When Abbas Kiarostami died on July 4th at the age of 76, people who in any small way loved the man’s work became, as is often the case in the wake of the passing of any iconic artist, suddenly aware of confronting that love: defending it, extrapolating it, contextualizing it, explaining it. If the Iranian filmmaker’s work has ever touched you, you felt obliged to somehow express what that meant—even if all that meant was re-watching a beloved film or recommending a title to a friend otherwise unfamiliar with the director’s canon. There’s nothing revelatory about this phenomena—we each deal with grief as our souls compel us to.
But there’s a particular honesty required of grieving for Kiarostami. For people who write about film especially, writing about a love for a director after that director is gone can be a befuddling experience, deserving of authority and familiarity in the artist’s work even if none of that previously exists. Sometimes the sad fact is that death breeds respect—and if the director hadn’t died, chances are many people would still be totally ignorant of that director’s (or musician’s or painter’s or writer’s, etc.) output. Sometimes faking a commanding love of an artist can be easy, and sometimes it’s necessary—when Werner Herzog dies (god, seriously, forbid, for it will lay bare the emptiness at the heart of humanity’s eternal push for immortality) we will all ecstatically lie our psyches off. But for Kiarostami, his works demand truth, no matter how (critically and scholarly) weak that truth makes us. In the films of Abbas Kiarostami, truth, in fact, should make us weak, because in that weakness we will be most likely to turn to our fellow human beings to cope with that weakness. Empathy, Kiarostami shows us, is bred in suffering.
Abbas Kiarostami wrote and directed a lot of films. No one on the Paste Movies staff has seen all of them, and many of our Movies writers have seen very little of them—let alone any. Which is fine! But what that means is that in commemorating the brilliance of Abbas Kiarostami we must be very open about the fact that we cannot offer any substantially comprehensive overview. So we won’t.
Instead, we asked our writers to write about whatever they wanted to write about when it came to a specific experience with a specific Kiarostami film, hoping that in such freedom they could offer, in whatever way they pleased, a sample of the complex emotional experience that can be encountered in any one. Call it an emotional retrospective; call it our obituary—whatever you want to call it, we can only ask that if you haven’t, you give Abbas Kiarostami’s films a try. And if you have, then be as honest as possible in sharing your experience with what “trying” even means.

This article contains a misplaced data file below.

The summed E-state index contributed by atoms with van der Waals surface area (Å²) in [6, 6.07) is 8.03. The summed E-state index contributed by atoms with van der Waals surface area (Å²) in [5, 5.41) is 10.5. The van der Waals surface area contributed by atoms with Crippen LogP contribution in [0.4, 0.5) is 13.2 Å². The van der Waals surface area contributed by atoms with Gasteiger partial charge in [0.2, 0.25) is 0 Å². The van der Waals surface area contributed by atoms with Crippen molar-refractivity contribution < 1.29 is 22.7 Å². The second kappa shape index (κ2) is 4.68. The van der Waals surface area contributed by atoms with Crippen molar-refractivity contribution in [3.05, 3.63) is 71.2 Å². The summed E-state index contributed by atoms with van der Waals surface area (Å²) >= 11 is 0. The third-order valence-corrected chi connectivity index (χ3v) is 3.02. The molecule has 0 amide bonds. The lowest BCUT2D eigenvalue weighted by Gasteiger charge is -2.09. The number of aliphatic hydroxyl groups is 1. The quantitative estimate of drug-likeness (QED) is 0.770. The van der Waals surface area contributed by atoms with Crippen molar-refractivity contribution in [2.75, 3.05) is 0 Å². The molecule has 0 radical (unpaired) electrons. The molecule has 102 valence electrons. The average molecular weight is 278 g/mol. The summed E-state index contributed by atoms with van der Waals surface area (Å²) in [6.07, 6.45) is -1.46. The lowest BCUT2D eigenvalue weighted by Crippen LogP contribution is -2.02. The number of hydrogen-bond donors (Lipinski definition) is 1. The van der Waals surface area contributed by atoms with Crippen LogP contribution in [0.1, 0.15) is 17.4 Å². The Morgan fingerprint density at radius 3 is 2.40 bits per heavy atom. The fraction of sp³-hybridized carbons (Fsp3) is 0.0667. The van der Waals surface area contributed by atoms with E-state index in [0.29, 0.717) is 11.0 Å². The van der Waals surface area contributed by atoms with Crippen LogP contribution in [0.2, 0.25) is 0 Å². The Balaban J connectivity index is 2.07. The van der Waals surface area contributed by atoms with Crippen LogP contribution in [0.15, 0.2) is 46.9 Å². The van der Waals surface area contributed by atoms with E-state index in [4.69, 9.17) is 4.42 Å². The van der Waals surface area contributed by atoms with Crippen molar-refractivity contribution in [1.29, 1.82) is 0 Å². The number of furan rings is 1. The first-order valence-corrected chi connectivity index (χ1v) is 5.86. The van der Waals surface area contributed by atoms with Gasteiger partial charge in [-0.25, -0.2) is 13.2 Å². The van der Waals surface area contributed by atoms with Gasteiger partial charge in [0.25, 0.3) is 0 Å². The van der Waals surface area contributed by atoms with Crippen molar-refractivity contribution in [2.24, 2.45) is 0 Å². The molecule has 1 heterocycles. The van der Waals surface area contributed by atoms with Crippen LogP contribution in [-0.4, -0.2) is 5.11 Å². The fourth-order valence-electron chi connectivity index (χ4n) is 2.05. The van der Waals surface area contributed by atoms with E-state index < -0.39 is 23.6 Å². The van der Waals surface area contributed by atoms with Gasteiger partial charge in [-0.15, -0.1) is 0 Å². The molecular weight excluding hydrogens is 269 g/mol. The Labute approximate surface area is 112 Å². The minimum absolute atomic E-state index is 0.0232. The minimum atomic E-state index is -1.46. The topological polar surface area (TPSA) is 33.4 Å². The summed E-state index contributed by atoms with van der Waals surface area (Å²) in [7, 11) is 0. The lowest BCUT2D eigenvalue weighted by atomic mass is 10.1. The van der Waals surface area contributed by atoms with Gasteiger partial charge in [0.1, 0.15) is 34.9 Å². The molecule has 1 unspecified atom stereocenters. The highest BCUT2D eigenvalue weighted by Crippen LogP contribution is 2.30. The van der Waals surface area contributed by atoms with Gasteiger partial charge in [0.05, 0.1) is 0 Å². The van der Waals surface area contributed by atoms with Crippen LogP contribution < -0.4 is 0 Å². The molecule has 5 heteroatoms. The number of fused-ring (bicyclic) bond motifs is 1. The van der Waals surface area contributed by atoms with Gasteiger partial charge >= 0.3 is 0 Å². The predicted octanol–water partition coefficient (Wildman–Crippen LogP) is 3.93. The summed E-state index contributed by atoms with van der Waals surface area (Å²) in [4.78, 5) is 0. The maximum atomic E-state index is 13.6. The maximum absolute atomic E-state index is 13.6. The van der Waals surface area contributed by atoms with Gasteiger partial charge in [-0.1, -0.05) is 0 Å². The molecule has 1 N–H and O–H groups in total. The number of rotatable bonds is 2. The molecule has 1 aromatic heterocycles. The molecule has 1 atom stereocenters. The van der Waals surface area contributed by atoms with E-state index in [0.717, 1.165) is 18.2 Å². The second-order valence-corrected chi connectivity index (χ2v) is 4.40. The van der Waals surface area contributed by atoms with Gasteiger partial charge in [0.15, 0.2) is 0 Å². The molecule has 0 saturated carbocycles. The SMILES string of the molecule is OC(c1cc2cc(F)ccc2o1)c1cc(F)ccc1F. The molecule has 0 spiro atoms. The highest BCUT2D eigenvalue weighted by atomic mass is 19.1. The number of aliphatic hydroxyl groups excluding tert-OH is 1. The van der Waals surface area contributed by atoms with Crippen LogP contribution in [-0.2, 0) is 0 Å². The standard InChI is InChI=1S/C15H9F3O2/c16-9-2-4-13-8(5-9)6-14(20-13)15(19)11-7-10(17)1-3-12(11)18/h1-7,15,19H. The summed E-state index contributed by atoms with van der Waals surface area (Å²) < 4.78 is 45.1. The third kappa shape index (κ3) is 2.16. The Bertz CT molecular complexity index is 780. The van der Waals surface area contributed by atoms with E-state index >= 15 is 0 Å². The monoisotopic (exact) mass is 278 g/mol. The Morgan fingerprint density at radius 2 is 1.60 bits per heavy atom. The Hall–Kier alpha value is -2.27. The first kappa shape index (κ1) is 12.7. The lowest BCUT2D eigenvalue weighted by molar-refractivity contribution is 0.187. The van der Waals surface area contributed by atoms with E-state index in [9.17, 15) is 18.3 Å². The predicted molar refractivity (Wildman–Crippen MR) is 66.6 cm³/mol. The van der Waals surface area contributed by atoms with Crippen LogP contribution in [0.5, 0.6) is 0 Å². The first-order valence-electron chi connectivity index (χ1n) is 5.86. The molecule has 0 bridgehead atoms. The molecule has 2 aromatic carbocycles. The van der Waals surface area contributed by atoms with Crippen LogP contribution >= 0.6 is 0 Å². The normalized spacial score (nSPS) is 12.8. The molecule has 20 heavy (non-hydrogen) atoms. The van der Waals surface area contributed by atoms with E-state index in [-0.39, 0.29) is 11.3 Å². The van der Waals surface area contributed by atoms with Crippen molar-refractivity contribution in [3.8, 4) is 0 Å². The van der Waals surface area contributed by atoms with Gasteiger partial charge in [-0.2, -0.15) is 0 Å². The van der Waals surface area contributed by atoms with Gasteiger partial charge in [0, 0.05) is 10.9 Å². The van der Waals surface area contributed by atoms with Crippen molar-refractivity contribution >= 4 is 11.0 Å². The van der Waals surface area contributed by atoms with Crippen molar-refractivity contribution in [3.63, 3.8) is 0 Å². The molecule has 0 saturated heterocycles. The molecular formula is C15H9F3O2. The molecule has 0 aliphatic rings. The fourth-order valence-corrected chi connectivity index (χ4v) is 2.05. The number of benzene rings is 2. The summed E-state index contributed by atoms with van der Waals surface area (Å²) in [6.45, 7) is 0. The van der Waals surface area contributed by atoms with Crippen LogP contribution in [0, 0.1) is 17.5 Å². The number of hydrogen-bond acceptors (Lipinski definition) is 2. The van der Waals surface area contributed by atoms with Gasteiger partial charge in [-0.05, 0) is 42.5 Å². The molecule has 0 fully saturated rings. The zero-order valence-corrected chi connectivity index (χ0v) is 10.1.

Where is the Friend’s Home? (1987)
Though not technically his first feature (that’s The Traveler from 1974), Where is the Friend’s Home? was the first to bring Abbas Kiarostami wider international recognition. It remains one of his finest works.
The story sounds almost ridiculously mundane, revolving around young Ahmed’s (Babek Ahmedpour) efforts to return classmate Nematzadeh’s (Ahmed Ahmedpour) notebook after he discovers he accidentally took it home with him. To such a simple story, though, Kiarostami brings a wealth of character observation, social criticism and, above all, the kind of humanistic wisdom that proved to be a hallmark of his cinema.
In its own documentary-like way, Where is the Friend’s Home? offers a child’s-eye perspective on lower-class Iranian life, one in which most of the adults are either too busy to pay much attention to their children, or are too beholden to old-fashioned ways of discipline to offer them the love and affection they demand. Such is Kiarostami’s sense of humanity, however, that he’s even willing to indulge Ahmed’s grandfather (Rafia Difai) a lengthy defense of his harsh view of parenting, taking time to understand where he’s coming from despite how appalling his endorsement of regular beatings might sound to Western ears. And Ahmed eventually finds in an elderly door- and window-maker (Hamdollah Askarpour) he encounters in Nematzadeh’s town something of an unexpected kindred spirit: a rare generous soul who, despite his age, has enough innocence in him to question the recent modernizing trend of replacing his old doors with iron doors when those old doors seem perfectly functional.
Through such sly offhand moments, Where is the Friend’s Home? suggests a broader perspective beyond the relatively trivial concerns of this one young boy. Ultimately, though, it’s empathy—chiefly, the kind that inspires Ahmed to risk the ire of his relatives just to return a notebook so its owner won’t be expelled from school—that suggests a way forward for Iranian society. It’s a worldview that Kiarostami himself would continue to practice, even as his art became more austere and experimental later on. —Kenji Fujishima
We meet Hossein Sabzian in jail. He’s a man with squinched shoulders, he’s preternaturally hemmed in, head forever slightly bowed—or at least in the presence of, by this point in 1990, a well-regarded filmmaker. Kiarostami interviews Sabzian himself, patiently giving the man plenty room to speak, the audience watching from behind a wall, from behind glass and bars, but still focused intently on a one-foot-by-one-foot square surface area of Sabzian’s face—wondering what of this, if any, is real. Sabzian is charged with “attempted fraud,” a phrase never explained, left floating vaguely in the stale, bureaucratic prison air. It feels like a riddle, or a thought experiment: Isn’t all fraud only “attempted” if you get caught?